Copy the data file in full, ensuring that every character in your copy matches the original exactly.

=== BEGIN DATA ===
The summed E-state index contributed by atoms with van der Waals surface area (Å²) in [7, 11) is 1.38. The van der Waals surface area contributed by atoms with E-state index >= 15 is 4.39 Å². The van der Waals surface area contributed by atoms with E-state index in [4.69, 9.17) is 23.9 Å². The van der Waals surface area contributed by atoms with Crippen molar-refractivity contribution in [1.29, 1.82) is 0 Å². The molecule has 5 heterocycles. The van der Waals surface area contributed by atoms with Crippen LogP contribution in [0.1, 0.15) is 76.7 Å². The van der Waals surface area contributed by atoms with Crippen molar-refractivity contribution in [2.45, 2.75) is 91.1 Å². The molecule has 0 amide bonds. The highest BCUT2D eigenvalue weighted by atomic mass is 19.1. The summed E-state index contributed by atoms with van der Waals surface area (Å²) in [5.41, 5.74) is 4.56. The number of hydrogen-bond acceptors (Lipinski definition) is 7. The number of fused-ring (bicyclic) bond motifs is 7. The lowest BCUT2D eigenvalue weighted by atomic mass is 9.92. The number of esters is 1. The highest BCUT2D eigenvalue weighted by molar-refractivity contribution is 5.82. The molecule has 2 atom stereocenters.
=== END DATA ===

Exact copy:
The summed E-state index contributed by atoms with van der Waals surface area (Å²) in [7, 11) is 1.38. The van der Waals surface area contributed by atoms with E-state index >= 15 is 4.39 Å². The van der Waals surface area contributed by atoms with E-state index in [4.69, 9.17) is 23.9 Å². The van der Waals surface area contributed by atoms with Crippen molar-refractivity contribution in [1.29, 1.82) is 0 Å². The molecule has 5 heterocycles. The van der Waals surface area contributed by atoms with Crippen LogP contribution in [0.1, 0.15) is 76.7 Å². The van der Waals surface area contributed by atoms with Crippen molar-refractivity contribution in [2.45, 2.75) is 91.1 Å². The molecule has 0 amide bonds. The highest BCUT2D eigenvalue weighted by atomic mass is 19.1. The summed E-state index contributed by atoms with van der Waals surface area (Å²) in [5.41, 5.74) is 4.56. The number of hydrogen-bond acceptors (Lipinski definition) is 7. The number of fused-ring (bicyclic) bond motifs is 7. The lowest BCUT2D eigenvalue weighted by atomic mass is 9.92. The number of esters is 1. The highest BCUT2D eigenvalue weighted by molar-refractivity contribution is 5.82. The molecule has 2 atom stereocenters.